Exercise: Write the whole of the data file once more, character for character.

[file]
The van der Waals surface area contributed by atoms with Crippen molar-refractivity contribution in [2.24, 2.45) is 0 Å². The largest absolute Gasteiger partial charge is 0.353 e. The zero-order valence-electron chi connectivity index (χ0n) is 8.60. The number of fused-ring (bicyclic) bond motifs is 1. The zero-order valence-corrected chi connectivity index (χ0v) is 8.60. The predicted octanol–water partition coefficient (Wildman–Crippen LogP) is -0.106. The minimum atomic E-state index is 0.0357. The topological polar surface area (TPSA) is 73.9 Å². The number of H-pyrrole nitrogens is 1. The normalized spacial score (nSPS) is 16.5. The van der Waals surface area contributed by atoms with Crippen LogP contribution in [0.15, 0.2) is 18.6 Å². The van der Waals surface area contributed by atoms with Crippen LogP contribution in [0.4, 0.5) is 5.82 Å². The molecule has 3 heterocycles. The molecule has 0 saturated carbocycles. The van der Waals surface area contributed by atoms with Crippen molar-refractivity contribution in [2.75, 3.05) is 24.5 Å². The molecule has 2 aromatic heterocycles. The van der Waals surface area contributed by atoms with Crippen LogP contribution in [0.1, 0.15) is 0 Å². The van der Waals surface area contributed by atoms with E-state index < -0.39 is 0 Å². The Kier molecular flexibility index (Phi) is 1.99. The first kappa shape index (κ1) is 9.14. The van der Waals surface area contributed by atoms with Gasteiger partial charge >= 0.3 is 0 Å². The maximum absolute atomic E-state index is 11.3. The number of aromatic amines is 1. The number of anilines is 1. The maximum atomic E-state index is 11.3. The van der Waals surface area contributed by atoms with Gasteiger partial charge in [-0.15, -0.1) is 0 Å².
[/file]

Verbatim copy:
The van der Waals surface area contributed by atoms with Crippen molar-refractivity contribution in [2.24, 2.45) is 0 Å². The largest absolute Gasteiger partial charge is 0.353 e. The zero-order valence-electron chi connectivity index (χ0n) is 8.60. The number of fused-ring (bicyclic) bond motifs is 1. The zero-order valence-corrected chi connectivity index (χ0v) is 8.60. The predicted octanol–water partition coefficient (Wildman–Crippen LogP) is -0.106. The minimum atomic E-state index is 0.0357. The topological polar surface area (TPSA) is 73.9 Å². The number of H-pyrrole nitrogens is 1. The normalized spacial score (nSPS) is 16.5. The van der Waals surface area contributed by atoms with Crippen LogP contribution in [0.15, 0.2) is 18.6 Å². The van der Waals surface area contributed by atoms with Crippen LogP contribution in [0.4, 0.5) is 5.82 Å². The molecule has 3 heterocycles. The molecule has 0 saturated carbocycles. The van der Waals surface area contributed by atoms with Crippen molar-refractivity contribution in [2.75, 3.05) is 24.5 Å². The molecule has 2 aromatic heterocycles. The van der Waals surface area contributed by atoms with Crippen LogP contribution in [0.1, 0.15) is 0 Å². The van der Waals surface area contributed by atoms with E-state index < -0.39 is 0 Å². The Kier molecular flexibility index (Phi) is 1.99. The first kappa shape index (κ1) is 9.14. The van der Waals surface area contributed by atoms with Gasteiger partial charge >= 0.3 is 0 Å². The maximum absolute atomic E-state index is 11.3. The number of aromatic amines is 1. The number of anilines is 1. The maximum atomic E-state index is 11.3. The van der Waals surface area contributed by atoms with Gasteiger partial charge in [-0.15, -0.1) is 0 Å².